• Soft rods are much more fun when playing small fish. However they are capable of landing big fish when required (I’ve successfully played & landed rainbows of just short of 6lb on my Sunray 10’ 6” Zero weight rod & brown trout just short of 4lb on my Sunray 7’ 6” 2 weight Microlite rod).

Rod-choice is a very personal thing, however in my opinion a good rod should be capable of efficiently casting accurately & effortlessly at both  short & when necessary long range. It should be capable of protecting the chosen tippet strength from the power surges of a big fish, yet should not seriously overpower the typical size of fish that I catch. It should be as long as possible for the conditions in which I am fishing & it should be a subdued colour with a matt finish to avoid scaring the fish during casting. The new Sunray Microlite rods fit all of these requirements.

This video is 1 of 94 casting tutorials explaining everything from basic set ups to master level casts

Fundamentals | Starting to Fly Cast

The basics of tackle
Language of casting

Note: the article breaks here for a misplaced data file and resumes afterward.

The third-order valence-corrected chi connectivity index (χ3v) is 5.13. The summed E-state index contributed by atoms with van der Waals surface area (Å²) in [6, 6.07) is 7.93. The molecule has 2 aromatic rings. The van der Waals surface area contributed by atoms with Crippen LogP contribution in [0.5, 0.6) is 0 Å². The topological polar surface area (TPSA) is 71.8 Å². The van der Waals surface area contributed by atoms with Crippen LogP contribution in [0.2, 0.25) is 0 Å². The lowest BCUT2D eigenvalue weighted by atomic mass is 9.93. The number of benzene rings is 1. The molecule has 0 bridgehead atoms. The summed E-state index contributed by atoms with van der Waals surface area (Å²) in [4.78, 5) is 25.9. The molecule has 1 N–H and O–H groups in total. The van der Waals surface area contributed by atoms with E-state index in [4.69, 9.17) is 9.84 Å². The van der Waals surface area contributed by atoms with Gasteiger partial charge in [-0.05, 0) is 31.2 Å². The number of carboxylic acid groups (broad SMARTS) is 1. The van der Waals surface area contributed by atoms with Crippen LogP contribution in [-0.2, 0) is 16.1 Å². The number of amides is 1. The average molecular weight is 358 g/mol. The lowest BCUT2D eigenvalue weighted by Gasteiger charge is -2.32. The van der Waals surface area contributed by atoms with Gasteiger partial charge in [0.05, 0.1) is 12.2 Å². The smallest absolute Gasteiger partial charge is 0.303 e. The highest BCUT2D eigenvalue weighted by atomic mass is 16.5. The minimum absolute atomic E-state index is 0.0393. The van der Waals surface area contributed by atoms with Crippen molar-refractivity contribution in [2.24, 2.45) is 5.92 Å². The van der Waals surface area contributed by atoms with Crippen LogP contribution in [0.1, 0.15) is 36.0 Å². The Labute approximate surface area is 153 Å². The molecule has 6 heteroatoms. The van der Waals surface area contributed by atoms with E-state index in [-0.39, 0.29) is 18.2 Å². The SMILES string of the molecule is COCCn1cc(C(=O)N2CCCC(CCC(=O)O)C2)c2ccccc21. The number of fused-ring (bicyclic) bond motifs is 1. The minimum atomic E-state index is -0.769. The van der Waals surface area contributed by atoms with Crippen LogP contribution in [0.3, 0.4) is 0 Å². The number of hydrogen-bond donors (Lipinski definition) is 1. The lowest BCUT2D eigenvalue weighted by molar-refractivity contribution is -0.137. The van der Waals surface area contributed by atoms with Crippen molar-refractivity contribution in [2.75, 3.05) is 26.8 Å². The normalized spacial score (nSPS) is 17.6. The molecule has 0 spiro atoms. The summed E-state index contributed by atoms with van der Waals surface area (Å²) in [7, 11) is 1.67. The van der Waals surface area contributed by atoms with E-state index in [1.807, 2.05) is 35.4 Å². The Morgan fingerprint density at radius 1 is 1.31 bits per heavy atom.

Sensory awareness


Fundamentals | Understanding Fly Tackle

Fly line weights, lengths & tapers
Rod lengths & weights
Leaders & tippet
Tackle to practise with


Fundamentals | Overhead Casting

How to hold a fly rod
Circles 8's & straights
Remove all slack
Plane of the Cast
Triangle Method
Overhead Cast
Stop & Drop
Retrieving the Line
High Back Cast
Breaking The Wrist
Shooting the line
Loop Shape
Slipping the Line
Stroke Length
The Forward Delivery
The Shelf
Drift Versus Breaking the Wrist
Backslash Forwardslash
Speed Ramp
Body Movement


Fundamentals | Double Haul

Intro to the Double Haul
Tackle for the Double Haul
Single Haul
Double Haul
Double Haul Fast Track
Cast Trajectory
Late Haul
Hauling Grip
Double Haul for Accuracy
Line Trays
Offset Alignment Guides


Fundamentals | Taking it to the Water

The Lift
Pick Up & Lay Down Cast
Roll cast
Energy of a Roll Cast


Advanced | Spey Casts

Intro to Spey Casting
Switch Cast
45 Degree Single Spey
Backhanded Cast
90 Degree Single Spey
90 Degree Snake Roll
45 Degree Snake Roll
90 Degree Double Spey
The Running Mouse
The Silent Spey
45 Degree Double Spey
45 Degree Snap T
90 Degree Snap T
45 Degree Circle Spey
90 Degree Circle Spey
Body Movement
Spey Cast Hauling
Beating Obstructions Spey


Advanced | Beating the Wind

Tail Wind
Head Wind
Side Wind


Master | Mends

Upstream Downstream Mends
Curve Mends
Reach Mends


Master | Pick Ups

Corkscrew Pick Up
Snap Pick Up
Roll Cast Pick Up
Double Spiral Pick Up
Snap Pick Up Variation
Aerial Spey
Cast Stringing


Master | Accessory Casts

Casting Big Flies
Feed Cast
Free Snag Cast
Snap Cast